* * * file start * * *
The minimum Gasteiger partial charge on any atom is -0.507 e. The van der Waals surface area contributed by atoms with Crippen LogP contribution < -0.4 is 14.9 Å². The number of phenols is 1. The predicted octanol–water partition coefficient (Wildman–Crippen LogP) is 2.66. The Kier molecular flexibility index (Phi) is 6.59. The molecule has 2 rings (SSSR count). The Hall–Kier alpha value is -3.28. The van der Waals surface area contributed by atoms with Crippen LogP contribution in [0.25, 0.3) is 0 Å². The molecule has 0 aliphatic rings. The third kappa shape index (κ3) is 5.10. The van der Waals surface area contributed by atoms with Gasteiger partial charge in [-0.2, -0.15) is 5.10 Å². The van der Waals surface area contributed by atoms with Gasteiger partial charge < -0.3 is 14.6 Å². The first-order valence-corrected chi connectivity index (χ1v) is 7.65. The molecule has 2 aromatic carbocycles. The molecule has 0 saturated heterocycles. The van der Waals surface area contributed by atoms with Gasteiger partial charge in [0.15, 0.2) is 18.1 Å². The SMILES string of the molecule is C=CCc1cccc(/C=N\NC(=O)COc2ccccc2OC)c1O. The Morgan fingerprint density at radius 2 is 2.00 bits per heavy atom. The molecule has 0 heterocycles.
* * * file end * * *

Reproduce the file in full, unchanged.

The minimum Gasteiger partial charge on any atom is -0.507 e. The van der Waals surface area contributed by atoms with Crippen LogP contribution < -0.4 is 14.9 Å². The number of phenols is 1. The predicted octanol–water partition coefficient (Wildman–Crippen LogP) is 2.66. The Kier molecular flexibility index (Phi) is 6.59. The molecule has 2 rings (SSSR count). The Hall–Kier alpha value is -3.28. The van der Waals surface area contributed by atoms with Crippen LogP contribution in [0.25, 0.3) is 0 Å². The molecule has 0 aliphatic rings. The third kappa shape index (κ3) is 5.10. The van der Waals surface area contributed by atoms with Gasteiger partial charge in [-0.2, -0.15) is 5.10 Å². The van der Waals surface area contributed by atoms with Gasteiger partial charge < -0.3 is 14.6 Å². The first-order valence-corrected chi connectivity index (χ1v) is 7.65. The molecule has 2 aromatic carbocycles. The molecule has 0 saturated heterocycles. The van der Waals surface area contributed by atoms with Gasteiger partial charge in [0.15, 0.2) is 18.1 Å². The SMILES string of the molecule is C=CCc1cccc(/C=N\NC(=O)COc2ccccc2OC)c1O. The Morgan fingerprint density at radius 2 is 2.00 bits per heavy atom. The molecule has 0 heterocycles.